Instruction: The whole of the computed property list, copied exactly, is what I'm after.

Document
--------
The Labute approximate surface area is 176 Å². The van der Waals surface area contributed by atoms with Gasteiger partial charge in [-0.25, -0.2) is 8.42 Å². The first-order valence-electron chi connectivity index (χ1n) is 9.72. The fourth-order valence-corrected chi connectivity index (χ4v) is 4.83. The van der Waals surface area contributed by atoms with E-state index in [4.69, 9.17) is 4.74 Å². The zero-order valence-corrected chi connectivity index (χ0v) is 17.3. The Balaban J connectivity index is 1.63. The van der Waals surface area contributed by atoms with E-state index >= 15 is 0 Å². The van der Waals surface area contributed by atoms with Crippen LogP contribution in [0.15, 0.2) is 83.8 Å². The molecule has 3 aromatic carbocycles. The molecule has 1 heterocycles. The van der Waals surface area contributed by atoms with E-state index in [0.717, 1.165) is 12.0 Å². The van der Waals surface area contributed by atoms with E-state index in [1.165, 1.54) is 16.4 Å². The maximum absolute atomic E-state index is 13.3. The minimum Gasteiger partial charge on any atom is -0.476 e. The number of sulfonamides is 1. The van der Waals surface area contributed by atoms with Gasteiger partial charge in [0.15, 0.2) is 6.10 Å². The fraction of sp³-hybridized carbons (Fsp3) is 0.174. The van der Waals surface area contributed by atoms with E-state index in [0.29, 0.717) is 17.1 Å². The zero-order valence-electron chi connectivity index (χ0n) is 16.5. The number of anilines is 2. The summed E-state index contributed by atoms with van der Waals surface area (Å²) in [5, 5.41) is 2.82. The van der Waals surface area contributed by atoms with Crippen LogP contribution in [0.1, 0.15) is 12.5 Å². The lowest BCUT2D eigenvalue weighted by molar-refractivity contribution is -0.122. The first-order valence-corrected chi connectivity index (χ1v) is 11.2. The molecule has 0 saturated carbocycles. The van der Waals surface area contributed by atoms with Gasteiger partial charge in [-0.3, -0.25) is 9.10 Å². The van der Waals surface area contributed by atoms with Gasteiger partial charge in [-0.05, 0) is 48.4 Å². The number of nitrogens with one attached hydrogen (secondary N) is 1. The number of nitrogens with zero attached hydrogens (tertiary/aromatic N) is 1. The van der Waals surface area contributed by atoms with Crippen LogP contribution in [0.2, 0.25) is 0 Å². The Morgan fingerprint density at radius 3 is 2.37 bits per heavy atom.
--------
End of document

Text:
The Labute approximate surface area is 176 Å². The van der Waals surface area contributed by atoms with Gasteiger partial charge in [-0.25, -0.2) is 8.42 Å². The first-order valence-electron chi connectivity index (χ1n) is 9.72. The fourth-order valence-corrected chi connectivity index (χ4v) is 4.83. The van der Waals surface area contributed by atoms with E-state index in [4.69, 9.17) is 4.74 Å². The zero-order valence-corrected chi connectivity index (χ0v) is 17.3. The Balaban J connectivity index is 1.63. The van der Waals surface area contributed by atoms with E-state index >= 15 is 0 Å². The van der Waals surface area contributed by atoms with Crippen LogP contribution in [0.15, 0.2) is 83.8 Å². The molecule has 3 aromatic carbocycles. The molecule has 1 heterocycles. The van der Waals surface area contributed by atoms with E-state index in [0.717, 1.165) is 12.0 Å². The van der Waals surface area contributed by atoms with E-state index in [1.165, 1.54) is 16.4 Å². The maximum absolute atomic E-state index is 13.3. The minimum Gasteiger partial charge on any atom is -0.476 e. The number of sulfonamides is 1. The van der Waals surface area contributed by atoms with Gasteiger partial charge in [0.15, 0.2) is 6.10 Å². The fraction of sp³-hybridized carbons (Fsp3) is 0.174. The van der Waals surface area contributed by atoms with E-state index in [0.29, 0.717) is 17.1 Å². The zero-order valence-electron chi connectivity index (χ0n) is 16.5. The number of anilines is 2. The summed E-state index contributed by atoms with van der Waals surface area (Å²) in [5, 5.41) is 2.82. The van der Waals surface area contributed by atoms with Crippen LogP contribution in [0.1, 0.15) is 12.5 Å². The lowest BCUT2D eigenvalue weighted by molar-refractivity contribution is -0.122. The first-order valence-corrected chi connectivity index (χ1v) is 11.2. The molecule has 0 saturated carbocycles. The van der Waals surface area contributed by atoms with Gasteiger partial charge in [-0.3, -0.25) is 9.10 Å². The van der Waals surface area contributed by atoms with Gasteiger partial charge in [-0.05, 0) is 48.4 Å². The number of nitrogens with one attached hydrogen (secondary N) is 1. The number of nitrogens with zero attached hydrogens (tertiary/aromatic N) is 1. The van der Waals surface area contributed by atoms with Crippen LogP contribution in [0.2, 0.25) is 0 Å². The Morgan fingerprint density at radius 3 is 2.37 bits per heavy atom.